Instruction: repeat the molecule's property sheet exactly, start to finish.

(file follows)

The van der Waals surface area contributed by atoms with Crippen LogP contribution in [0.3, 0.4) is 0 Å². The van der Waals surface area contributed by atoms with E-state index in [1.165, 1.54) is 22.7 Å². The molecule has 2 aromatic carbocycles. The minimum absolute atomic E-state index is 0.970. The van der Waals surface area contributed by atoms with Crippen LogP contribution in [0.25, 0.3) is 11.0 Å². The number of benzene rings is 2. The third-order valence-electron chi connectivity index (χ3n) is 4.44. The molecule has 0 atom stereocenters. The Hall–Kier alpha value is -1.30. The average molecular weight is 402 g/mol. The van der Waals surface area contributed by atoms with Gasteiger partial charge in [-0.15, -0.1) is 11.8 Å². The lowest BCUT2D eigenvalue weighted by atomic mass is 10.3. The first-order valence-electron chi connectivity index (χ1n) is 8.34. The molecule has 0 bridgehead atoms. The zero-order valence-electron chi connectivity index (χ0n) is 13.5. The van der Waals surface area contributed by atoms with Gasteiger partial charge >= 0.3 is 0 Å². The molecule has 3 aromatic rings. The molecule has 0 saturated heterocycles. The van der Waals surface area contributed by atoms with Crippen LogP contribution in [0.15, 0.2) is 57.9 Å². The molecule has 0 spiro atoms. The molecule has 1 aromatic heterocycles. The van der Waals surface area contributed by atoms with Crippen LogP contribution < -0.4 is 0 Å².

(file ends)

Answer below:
The van der Waals surface area contributed by atoms with Crippen LogP contribution in [0.3, 0.4) is 0 Å². The van der Waals surface area contributed by atoms with E-state index in [1.165, 1.54) is 22.7 Å². The molecule has 2 aromatic carbocycles. The minimum absolute atomic E-state index is 0.970. The van der Waals surface area contributed by atoms with Crippen LogP contribution in [0.25, 0.3) is 11.0 Å². The number of benzene rings is 2. The third-order valence-electron chi connectivity index (χ3n) is 4.44. The molecule has 0 atom stereocenters. The Hall–Kier alpha value is -1.30. The average molecular weight is 402 g/mol. The van der Waals surface area contributed by atoms with Gasteiger partial charge in [-0.15, -0.1) is 11.8 Å². The lowest BCUT2D eigenvalue weighted by atomic mass is 10.3. The first-order valence-electron chi connectivity index (χ1n) is 8.34. The molecule has 0 bridgehead atoms. The zero-order valence-electron chi connectivity index (χ0n) is 13.5. The van der Waals surface area contributed by atoms with Gasteiger partial charge >= 0.3 is 0 Å². The molecule has 3 aromatic rings. The molecule has 0 saturated heterocycles. The van der Waals surface area contributed by atoms with Crippen LogP contribution in [0.15, 0.2) is 57.9 Å². The molecule has 0 spiro atoms. The molecule has 1 aromatic heterocycles. The van der Waals surface area contributed by atoms with Crippen LogP contribution < -0.4 is 0 Å².